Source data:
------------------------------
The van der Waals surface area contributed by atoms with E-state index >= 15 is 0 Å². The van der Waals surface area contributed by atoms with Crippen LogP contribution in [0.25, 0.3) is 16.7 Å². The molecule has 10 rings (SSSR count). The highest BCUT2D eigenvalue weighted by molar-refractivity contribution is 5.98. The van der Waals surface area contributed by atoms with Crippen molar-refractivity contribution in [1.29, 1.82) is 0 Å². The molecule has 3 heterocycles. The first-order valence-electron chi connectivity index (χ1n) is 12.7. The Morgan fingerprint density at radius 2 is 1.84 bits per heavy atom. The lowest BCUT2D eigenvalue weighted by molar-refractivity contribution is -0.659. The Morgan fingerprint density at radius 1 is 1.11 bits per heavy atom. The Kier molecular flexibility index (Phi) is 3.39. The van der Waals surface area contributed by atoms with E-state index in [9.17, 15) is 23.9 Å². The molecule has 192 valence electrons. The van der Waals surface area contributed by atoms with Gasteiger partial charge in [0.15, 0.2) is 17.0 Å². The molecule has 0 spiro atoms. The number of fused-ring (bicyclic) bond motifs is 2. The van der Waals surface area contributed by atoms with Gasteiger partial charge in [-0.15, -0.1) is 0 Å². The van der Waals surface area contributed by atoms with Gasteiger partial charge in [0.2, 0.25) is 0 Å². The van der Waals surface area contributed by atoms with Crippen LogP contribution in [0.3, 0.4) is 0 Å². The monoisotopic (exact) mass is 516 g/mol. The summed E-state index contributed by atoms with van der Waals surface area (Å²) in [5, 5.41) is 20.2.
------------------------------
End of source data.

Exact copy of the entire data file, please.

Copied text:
The van der Waals surface area contributed by atoms with E-state index >= 15 is 0 Å². The van der Waals surface area contributed by atoms with Crippen LogP contribution in [0.25, 0.3) is 16.7 Å². The molecule has 10 rings (SSSR count). The highest BCUT2D eigenvalue weighted by molar-refractivity contribution is 5.98. The van der Waals surface area contributed by atoms with Crippen molar-refractivity contribution in [1.29, 1.82) is 0 Å². The molecule has 3 heterocycles. The first-order valence-electron chi connectivity index (χ1n) is 12.7. The Morgan fingerprint density at radius 2 is 1.84 bits per heavy atom. The lowest BCUT2D eigenvalue weighted by molar-refractivity contribution is -0.659. The Morgan fingerprint density at radius 1 is 1.11 bits per heavy atom. The Kier molecular flexibility index (Phi) is 3.39. The van der Waals surface area contributed by atoms with E-state index in [9.17, 15) is 23.9 Å². The molecule has 192 valence electrons. The van der Waals surface area contributed by atoms with Gasteiger partial charge in [0.15, 0.2) is 17.0 Å². The molecule has 0 spiro atoms. The number of fused-ring (bicyclic) bond motifs is 2. The van der Waals surface area contributed by atoms with Gasteiger partial charge in [-0.15, -0.1) is 0 Å². The van der Waals surface area contributed by atoms with Gasteiger partial charge in [0.2, 0.25) is 0 Å². The van der Waals surface area contributed by atoms with Crippen LogP contribution in [0.3, 0.4) is 0 Å². The monoisotopic (exact) mass is 516 g/mol. The summed E-state index contributed by atoms with van der Waals surface area (Å²) in [5, 5.41) is 20.2.